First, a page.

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Water: Nonpoint Source Success Stories

Maryland:  Cherry Creek

Treating Acid Mine Drainage Improves Creek

Waterbody Improved

Abandoned coal mines contributed high levels of acidity and metals to Maryland's Cherry Creek, which flows into Deep Creek Lake. As a result, the Maryland Department of the Environment (MDE) added the Deep Creek Lake watershed, including Cherry Creek, to the state's 1996 Clean Water Act (CWA) section 303(d) list of impaired waters for pH. Acid mine drainage (AMD) mitigation projects were implemented in Cherry Creek, which now consistently meets the total maximum daily load (TMDL) goal for pH. In addition, acidity, iron and aluminum levels have declined
Contact:

Connie Loucks
(cloucks@mde.state.md.us)
Maryland Department 
  of the Environment
Abandoned Mine Land
  Division
301-689-1461

Ken Shanks
(kshanks@mde.state.md.us)
Maryland Department 
   of the Environment
Watershed Protection &
   Restoration Program
410-537-4216

 
Map showing that the Cherry Creek and Cherry Creek Cove watersheds are within the Deep Creek Lake watershed in Garret County, Maryland. 

Figure 1. The Cherry Creek watershed is in western Maryland.
(See larger map below.)


 
Aerial photo of a series of five treatment ponds in a field. 

Figure 2. Partners installed a successive alkalinity-producing system at the Everhart project site.


 
Photo of a tall, green metal cylinder on a concrete pad next to the creek.

Figure 3 . Partners installed a limestone doser adjacent to Cherry Creek.



 

Problem

Western Maryland's Cherry Creek begins near Savage River State Forest, flows about eight miles through a 7900-acre watershed, and empties into Deep Creek Lake (Figure 1). Outflow from the lake enters the Youghiogheny River, which is in the Ohio River Basin. The Cherry Creek watershed is composed of 69 percent woodlands and 12 percent wetlands; the remainder is mixed agriculture and developed lands. Deep Creek Lake is a manmade recreational impoundment that is popular for fishing and boating.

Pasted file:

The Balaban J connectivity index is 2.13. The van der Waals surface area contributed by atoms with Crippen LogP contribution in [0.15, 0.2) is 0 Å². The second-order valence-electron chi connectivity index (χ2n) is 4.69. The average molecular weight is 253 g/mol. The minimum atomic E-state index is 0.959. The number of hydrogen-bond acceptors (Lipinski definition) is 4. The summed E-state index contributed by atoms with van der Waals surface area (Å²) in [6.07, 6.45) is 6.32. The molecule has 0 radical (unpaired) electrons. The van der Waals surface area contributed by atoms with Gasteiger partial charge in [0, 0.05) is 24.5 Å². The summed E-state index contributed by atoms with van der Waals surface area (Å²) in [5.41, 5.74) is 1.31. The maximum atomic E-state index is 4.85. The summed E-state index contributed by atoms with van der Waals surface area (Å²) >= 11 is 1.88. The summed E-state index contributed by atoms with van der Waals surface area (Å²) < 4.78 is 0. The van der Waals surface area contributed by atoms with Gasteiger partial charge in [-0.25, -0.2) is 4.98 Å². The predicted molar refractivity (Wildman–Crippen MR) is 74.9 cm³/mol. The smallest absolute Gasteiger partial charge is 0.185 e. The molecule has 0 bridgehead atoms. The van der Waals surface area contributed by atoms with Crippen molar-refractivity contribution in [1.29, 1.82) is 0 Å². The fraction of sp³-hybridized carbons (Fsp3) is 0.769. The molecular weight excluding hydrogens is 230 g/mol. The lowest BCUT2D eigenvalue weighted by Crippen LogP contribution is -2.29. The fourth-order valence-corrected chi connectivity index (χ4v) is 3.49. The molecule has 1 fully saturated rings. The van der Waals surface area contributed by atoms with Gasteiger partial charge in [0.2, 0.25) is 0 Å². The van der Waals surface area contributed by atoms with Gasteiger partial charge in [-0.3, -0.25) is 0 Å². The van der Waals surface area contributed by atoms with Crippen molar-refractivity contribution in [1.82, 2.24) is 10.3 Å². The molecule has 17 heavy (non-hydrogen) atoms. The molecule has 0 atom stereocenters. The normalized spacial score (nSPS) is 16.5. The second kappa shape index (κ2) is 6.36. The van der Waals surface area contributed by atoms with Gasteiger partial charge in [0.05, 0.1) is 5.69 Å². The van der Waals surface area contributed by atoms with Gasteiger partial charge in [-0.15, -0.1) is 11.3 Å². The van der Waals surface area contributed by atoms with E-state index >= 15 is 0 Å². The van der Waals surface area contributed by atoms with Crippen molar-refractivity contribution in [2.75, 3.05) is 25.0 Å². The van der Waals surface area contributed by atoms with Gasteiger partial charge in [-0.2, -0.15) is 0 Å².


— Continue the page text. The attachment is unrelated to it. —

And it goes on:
The name Cherry Creek can be traced to the waterbody's deep reddish color, which was historically caused by bog tannins from sphagnum wetlands. These wetland complexes include coniferous forest and marshes, and they contribute natural organic acidity to the stream.

In the 1920s Cherry Creek was a natural trout stream and the site of a trout-rearing station. During the next several decades, AMD associated with coal mining increased. In 1957 a large fish kill caused by low pH brought an end to trout stocking in Cherry Creek. A 1973 study reported that almost the entire main stem of Cherry Creek was severely or moderately polluted by AMD. That study also estimated that one-fourth of the acid load in the stream is derived from mines; the rest is from natural sources. In the 1980s it was estimated that Cherry Creek was the source of half the acidity entering Deep Creek Lake.

Before project implementation, AMD generally caused the in-stream pH to fall to between 4.0 and 4.3,with a pH as low as 3.2 during periods of low flow. To address this impairment, the TMDL approved for Cherry Creek calls for a pH of 4.6 or higher. That level takes into account the naturally low pH arising from the sphagnum wetlands that characterize Cherry Creek. 

Project Highlights